27. Activity for Converting Closed-Ended Questions to Open-Ended • How many sides does a quadrilateral have? A shape has: exactly four angles exactly 4 sides sides that are all the same length a. What shape could this be? b. If you added two more sides what geometric shape would you have? • Frank has 3 coins. Each coin has a different value. The total value of the coins is 40¢. What types of coins does Frank have? a. What types of coins does Frank have? Use a dollar sign and a decimal point to write your answer. b. Use numbers, words, or pictures to show your work or explain how you know.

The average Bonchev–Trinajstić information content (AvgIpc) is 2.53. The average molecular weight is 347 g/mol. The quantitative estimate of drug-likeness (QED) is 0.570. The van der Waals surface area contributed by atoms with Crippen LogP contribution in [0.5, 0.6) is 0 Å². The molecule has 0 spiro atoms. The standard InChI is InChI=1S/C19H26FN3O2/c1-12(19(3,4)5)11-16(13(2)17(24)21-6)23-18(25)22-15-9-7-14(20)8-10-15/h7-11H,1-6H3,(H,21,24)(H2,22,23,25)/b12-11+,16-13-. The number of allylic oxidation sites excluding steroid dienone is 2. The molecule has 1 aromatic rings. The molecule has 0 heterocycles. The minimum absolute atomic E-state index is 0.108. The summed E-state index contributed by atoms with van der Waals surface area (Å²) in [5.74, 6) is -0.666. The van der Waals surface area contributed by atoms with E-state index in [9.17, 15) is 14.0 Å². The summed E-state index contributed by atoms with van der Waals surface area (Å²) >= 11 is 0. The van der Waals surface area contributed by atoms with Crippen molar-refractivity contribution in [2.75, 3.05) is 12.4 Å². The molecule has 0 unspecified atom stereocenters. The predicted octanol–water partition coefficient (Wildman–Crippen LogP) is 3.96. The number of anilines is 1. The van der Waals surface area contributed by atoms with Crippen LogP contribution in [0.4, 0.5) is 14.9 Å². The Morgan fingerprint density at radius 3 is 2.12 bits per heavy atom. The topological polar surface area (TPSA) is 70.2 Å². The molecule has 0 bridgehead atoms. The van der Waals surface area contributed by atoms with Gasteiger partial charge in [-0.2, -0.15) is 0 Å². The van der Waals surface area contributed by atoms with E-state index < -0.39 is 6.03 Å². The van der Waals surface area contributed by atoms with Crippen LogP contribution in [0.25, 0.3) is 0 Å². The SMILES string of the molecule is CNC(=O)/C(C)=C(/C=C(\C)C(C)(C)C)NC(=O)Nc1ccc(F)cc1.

28. Conversions continued • Write an equivalent fraction for 2/6. Kanetra and Susan each bought a pizza of the same size. Kanetra’s pizza was cut into 3 equal slices. She ate 1 slice. Susan’s pizza was cut into 6 equal slices. She ate 2 slices. a. Explain in words, numbers, or pictures how Kanetra did or did not eat the same amount of pizza as Susan. • Find the area of the rectangle in square feet. Jonathon wants to make a garden with an area of 24 square feet. The garden must be rectangular. a. On the grid provided, draw 2 different rectangular gardens Jonathon could make. The perimeter of each garden must be different. b. What are some possible dimensions of a rectangular garden whose area and perimeter are the same? Explain your answer by using words, pictures, or numbers. 8 3